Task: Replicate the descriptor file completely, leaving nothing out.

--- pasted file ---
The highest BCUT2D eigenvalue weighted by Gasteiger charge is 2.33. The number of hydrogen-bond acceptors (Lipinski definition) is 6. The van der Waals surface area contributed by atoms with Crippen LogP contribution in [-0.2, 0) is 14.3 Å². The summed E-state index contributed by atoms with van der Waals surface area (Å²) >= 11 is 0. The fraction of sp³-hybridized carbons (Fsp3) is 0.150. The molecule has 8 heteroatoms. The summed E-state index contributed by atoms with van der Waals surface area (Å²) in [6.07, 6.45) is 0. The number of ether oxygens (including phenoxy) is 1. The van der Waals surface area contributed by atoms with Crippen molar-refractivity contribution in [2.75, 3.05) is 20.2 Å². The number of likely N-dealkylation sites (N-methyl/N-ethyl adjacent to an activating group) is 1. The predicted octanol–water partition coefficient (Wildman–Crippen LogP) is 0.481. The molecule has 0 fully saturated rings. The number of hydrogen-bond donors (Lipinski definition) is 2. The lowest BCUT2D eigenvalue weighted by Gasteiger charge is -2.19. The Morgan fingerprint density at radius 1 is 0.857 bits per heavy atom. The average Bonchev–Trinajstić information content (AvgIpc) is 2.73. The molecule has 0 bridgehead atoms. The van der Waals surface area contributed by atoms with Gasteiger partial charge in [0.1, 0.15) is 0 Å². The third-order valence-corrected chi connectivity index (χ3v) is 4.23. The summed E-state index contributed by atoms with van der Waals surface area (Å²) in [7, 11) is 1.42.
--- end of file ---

The highest BCUT2D eigenvalue weighted by Gasteiger charge is 2.33. The number of hydrogen-bond acceptors (Lipinski definition) is 6. The van der Waals surface area contributed by atoms with Crippen LogP contribution in [-0.2, 0) is 14.3 Å². The summed E-state index contributed by atoms with van der Waals surface area (Å²) >= 11 is 0. The fraction of sp³-hybridized carbons (Fsp3) is 0.150. The molecule has 8 heteroatoms. The summed E-state index contributed by atoms with van der Waals surface area (Å²) in [6.07, 6.45) is 0. The number of ether oxygens (including phenoxy) is 1. The van der Waals surface area contributed by atoms with Crippen molar-refractivity contribution in [2.75, 3.05) is 20.2 Å². The number of likely N-dealkylation sites (N-methyl/N-ethyl adjacent to an activating group) is 1. The predicted octanol–water partition coefficient (Wildman–Crippen LogP) is 0.481. The molecule has 0 fully saturated rings. The number of hydrogen-bond donors (Lipinski definition) is 2. The lowest BCUT2D eigenvalue weighted by Gasteiger charge is -2.19. The Morgan fingerprint density at radius 1 is 0.857 bits per heavy atom. The average Bonchev–Trinajstić information content (AvgIpc) is 2.73. The molecule has 0 bridgehead atoms. The van der Waals surface area contributed by atoms with Gasteiger partial charge in [0.1, 0.15) is 0 Å². The third-order valence-corrected chi connectivity index (χ3v) is 4.23. The summed E-state index contributed by atoms with van der Waals surface area (Å²) in [7, 11) is 1.42.